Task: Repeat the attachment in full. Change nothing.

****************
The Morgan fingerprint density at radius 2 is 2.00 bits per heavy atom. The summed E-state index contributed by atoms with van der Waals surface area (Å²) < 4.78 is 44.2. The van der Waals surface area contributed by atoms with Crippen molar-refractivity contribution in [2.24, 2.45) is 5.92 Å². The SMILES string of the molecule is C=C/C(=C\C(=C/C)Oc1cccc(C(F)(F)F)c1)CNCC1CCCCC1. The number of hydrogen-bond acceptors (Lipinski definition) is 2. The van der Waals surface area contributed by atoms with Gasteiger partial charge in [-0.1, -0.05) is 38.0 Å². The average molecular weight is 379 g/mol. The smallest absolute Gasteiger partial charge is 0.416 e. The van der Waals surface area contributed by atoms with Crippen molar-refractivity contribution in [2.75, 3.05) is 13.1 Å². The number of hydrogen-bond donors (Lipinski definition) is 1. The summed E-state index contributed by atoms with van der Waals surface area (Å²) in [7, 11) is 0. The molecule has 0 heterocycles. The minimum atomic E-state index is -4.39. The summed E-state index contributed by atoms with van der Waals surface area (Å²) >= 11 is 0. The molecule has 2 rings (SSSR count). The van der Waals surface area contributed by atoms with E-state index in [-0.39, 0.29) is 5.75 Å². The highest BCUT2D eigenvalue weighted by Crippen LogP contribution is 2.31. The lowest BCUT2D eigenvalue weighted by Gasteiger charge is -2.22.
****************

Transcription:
The Morgan fingerprint density at radius 2 is 2.00 bits per heavy atom. The summed E-state index contributed by atoms with van der Waals surface area (Å²) < 4.78 is 44.2. The van der Waals surface area contributed by atoms with Crippen molar-refractivity contribution in [2.24, 2.45) is 5.92 Å². The SMILES string of the molecule is C=C/C(=C\C(=C/C)Oc1cccc(C(F)(F)F)c1)CNCC1CCCCC1. The number of hydrogen-bond acceptors (Lipinski definition) is 2. The van der Waals surface area contributed by atoms with Gasteiger partial charge in [-0.1, -0.05) is 38.0 Å². The average molecular weight is 379 g/mol. The smallest absolute Gasteiger partial charge is 0.416 e. The van der Waals surface area contributed by atoms with Crippen molar-refractivity contribution in [2.75, 3.05) is 13.1 Å². The number of hydrogen-bond donors (Lipinski definition) is 1. The summed E-state index contributed by atoms with van der Waals surface area (Å²) in [7, 11) is 0. The molecule has 0 heterocycles. The minimum atomic E-state index is -4.39. The summed E-state index contributed by atoms with van der Waals surface area (Å²) >= 11 is 0. The molecule has 2 rings (SSSR count). The van der Waals surface area contributed by atoms with E-state index in [-0.39, 0.29) is 5.75 Å². The highest BCUT2D eigenvalue weighted by Crippen LogP contribution is 2.31. The lowest BCUT2D eigenvalue weighted by Gasteiger charge is -2.22.